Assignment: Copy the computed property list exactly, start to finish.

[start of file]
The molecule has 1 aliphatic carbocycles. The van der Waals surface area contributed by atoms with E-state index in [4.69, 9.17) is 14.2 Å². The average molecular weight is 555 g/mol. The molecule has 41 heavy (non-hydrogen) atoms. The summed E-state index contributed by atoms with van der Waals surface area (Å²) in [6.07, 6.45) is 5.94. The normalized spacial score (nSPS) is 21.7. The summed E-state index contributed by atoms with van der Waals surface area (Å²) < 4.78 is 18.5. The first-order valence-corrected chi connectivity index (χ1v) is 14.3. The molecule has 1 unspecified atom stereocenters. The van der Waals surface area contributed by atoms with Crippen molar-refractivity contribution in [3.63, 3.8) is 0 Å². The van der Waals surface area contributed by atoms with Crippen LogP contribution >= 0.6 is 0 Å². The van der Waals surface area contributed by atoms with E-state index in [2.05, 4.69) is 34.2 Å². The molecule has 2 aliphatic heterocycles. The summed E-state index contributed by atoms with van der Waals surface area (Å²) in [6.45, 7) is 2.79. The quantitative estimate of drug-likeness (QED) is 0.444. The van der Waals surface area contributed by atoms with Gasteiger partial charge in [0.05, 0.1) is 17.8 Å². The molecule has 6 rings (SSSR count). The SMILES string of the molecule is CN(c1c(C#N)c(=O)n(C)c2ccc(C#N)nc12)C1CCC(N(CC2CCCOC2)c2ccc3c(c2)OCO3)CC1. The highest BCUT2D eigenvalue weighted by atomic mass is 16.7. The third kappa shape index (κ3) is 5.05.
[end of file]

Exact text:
The molecule has 1 aliphatic carbocycles. The van der Waals surface area contributed by atoms with E-state index in [4.69, 9.17) is 14.2 Å². The average molecular weight is 555 g/mol. The molecule has 41 heavy (non-hydrogen) atoms. The summed E-state index contributed by atoms with van der Waals surface area (Å²) in [6.07, 6.45) is 5.94. The normalized spacial score (nSPS) is 21.7. The summed E-state index contributed by atoms with van der Waals surface area (Å²) < 4.78 is 18.5. The first-order valence-corrected chi connectivity index (χ1v) is 14.3. The molecule has 1 unspecified atom stereocenters. The van der Waals surface area contributed by atoms with Crippen molar-refractivity contribution in [3.63, 3.8) is 0 Å². The van der Waals surface area contributed by atoms with Crippen LogP contribution >= 0.6 is 0 Å². The van der Waals surface area contributed by atoms with E-state index in [2.05, 4.69) is 34.2 Å². The molecule has 2 aliphatic heterocycles. The summed E-state index contributed by atoms with van der Waals surface area (Å²) in [6.45, 7) is 2.79. The quantitative estimate of drug-likeness (QED) is 0.444. The van der Waals surface area contributed by atoms with Gasteiger partial charge in [0.05, 0.1) is 17.8 Å². The molecule has 6 rings (SSSR count). The SMILES string of the molecule is CN(c1c(C#N)c(=O)n(C)c2ccc(C#N)nc12)C1CCC(N(CC2CCCOC2)c2ccc3c(c2)OCO3)CC1. The highest BCUT2D eigenvalue weighted by atomic mass is 16.7. The third kappa shape index (κ3) is 5.05.